May 13, 2015
A soft-plastic crayfish has played an important role in some Midwest finesse applications since Dion Hibdon created the Guido Bug for a school science project in 1977. And small soft-plastic creature baits have played similar roles. For several years, several Midwest finesse anglers, such as Clyde Holscher of Topeka, Kansas, Travis Myers of Paw Paw, West Virginia, and Steve Desch of Topeka, Kansas, have been impressed with some of the finesse baits that Kei Hayashi of Yamanashi, Japan, has created.
Hayashi is a noted largemouth bass angler, as well as the long-time proprietor of Keitech and esteemed lure designer. Keitech has recently introduced the 2.8-, 3.6- and 4.4-inch Crazy Flapper to U.S. anglers. And in the eyes of most Midwest finesse anglers, these Crazy Flappers exhibit the characteristics of a crayfish bait and a creature bait. But the Crazy Flapper generates a lot of more underwater contortions and pirouettes than most crayfish and creature baits can produce.
Its tail or abdomen is cone- or bullet-shaped and divided into six segments, which replicate the tergum features of a crayfish's tail. The tip of the tail, where the hook is inserted, is flat. The underside of the tale is flat and contains a hook slot. An appendage, which is somewhat claw-like, radiates off each side of the last three segments of the end of the tail. Each appendage is tipped with a small, pointed tentacle or something similar to a crayfish's swimmeret.
Its torso or cephalothorax is divided into two segments that are similar to the carapace of a crayfish's exoskeleton, and the surface is smooth. From the joint of its tail or abdomen to its head, the middle section of the carapace is divided by a hook slot. The belly of its torso or cephalothorax is flat, endowed with a hook slot, and the surface is smooth.
Its head is embellished with two eyes, and one antenna that radiates from its nose. Two claws branch out from each side of its head. Two of these claws are parallel to the antenna, and they are longer than the antenna and longer and thinner than the other two claws. The second pair of claws are bigger, flatter, and curved more than the other pair, and each of the big claws possesses a flange or ridge that helps to accentuate their movements underwater. The folks at Keitech say that the claws and other appendages "incorporate a revolutionary design," which allows them to exhibit "a wild flapping action." What's more, these appendages will undulate alluringly even when the Crazy Flapper is delicately and subtly crawled along the bottom and periodically resting in a deadstick presentation. Even when finesse anglers affix a Crazy Flapper to a 1/16-ounce jig, its appendages will move radically and beguilingly. According to Kei Hayashi and his colleagues, a lightweight jig will allow the Crazy Flapper to fall and move slowly, which is beneficial when an angler is plying a waterway that is plagued by heavy angler predation or the black bass are in an unresponsive and tentative mood.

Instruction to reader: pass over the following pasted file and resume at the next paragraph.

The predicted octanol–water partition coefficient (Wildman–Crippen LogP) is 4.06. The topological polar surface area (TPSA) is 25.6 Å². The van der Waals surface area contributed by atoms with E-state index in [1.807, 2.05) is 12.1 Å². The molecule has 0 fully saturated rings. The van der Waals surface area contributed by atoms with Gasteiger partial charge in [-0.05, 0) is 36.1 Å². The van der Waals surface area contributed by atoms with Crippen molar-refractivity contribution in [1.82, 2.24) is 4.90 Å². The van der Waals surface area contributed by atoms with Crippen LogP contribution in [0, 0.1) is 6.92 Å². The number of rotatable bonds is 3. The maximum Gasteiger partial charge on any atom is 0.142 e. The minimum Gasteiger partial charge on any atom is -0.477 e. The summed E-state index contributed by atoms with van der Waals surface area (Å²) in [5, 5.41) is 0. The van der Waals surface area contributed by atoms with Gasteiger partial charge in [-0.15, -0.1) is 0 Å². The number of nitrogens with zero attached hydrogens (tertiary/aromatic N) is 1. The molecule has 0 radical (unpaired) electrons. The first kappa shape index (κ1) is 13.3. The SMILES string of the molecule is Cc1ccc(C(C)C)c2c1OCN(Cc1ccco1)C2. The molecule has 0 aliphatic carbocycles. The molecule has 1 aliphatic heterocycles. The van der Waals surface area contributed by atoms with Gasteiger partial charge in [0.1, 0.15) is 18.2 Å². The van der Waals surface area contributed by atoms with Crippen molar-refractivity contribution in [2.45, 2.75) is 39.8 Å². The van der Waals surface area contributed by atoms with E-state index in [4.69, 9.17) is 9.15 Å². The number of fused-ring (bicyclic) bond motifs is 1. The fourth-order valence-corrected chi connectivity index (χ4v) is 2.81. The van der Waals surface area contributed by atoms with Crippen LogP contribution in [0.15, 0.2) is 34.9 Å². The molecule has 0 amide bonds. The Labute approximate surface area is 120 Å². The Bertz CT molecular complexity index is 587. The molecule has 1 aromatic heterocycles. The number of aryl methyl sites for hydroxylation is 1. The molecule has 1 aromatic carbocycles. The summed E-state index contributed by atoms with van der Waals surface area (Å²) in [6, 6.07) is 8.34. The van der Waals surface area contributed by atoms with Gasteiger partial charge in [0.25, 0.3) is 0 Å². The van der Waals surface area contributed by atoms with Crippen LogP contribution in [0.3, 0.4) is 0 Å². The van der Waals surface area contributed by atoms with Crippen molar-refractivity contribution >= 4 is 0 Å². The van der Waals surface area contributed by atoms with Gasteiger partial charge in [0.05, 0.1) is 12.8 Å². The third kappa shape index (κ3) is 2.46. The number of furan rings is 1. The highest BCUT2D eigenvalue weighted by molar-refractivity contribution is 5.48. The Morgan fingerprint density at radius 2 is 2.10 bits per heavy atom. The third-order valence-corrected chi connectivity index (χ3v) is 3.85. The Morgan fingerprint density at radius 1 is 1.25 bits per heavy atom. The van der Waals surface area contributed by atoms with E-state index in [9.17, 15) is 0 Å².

The Crazy Flapper is manufactured by a dual-injection process that employs different types of polyvinyl chloride. This process, Keitech says, creates a "perfect combination of softness and durability." It is also infused with a squid scent.
Hayashi and his staff say that the Crazy Flapper can be attached Texas-style on slip-sinker rigs, Carolina rigs, Mojo rigs, and split-shot rigs. It also can be used as a trailer on skirted jigs. Midwest finesse anglers, of course, will affix it to either a 1/16- or 3/32-ounce mushroom-style jig, such as Gopher Tackle's Mushroom Head Jig, and this combo can be employed with all six of the standard Midwest finesse retrieves.
It is manufactured in the following colors: Black Blue, Black Cherry, Blue Back Cinnamon, Castaic Choice, Delta Craw, Electric Brown Craw, Electric Candy, Electric Green Craw, Electric June Bug, Electric Smoke Craw, Gold Flash Craw, Green Pumpkin Fire, Green Pumpkin PP, Green Pumpkin PP Chartreuse, Green Weenie, Okeechobee Craw, Sapphire Blue, Sight Flash, Silver Flash Craw, and Watermelon PP Red.
The suggested retail price for a package of eight 2.8-inch Crazy Flappers is $4.99, and $5.49 for a package of seven 3.6-inchers, and $5.99 for a package of six 4.4-inchers.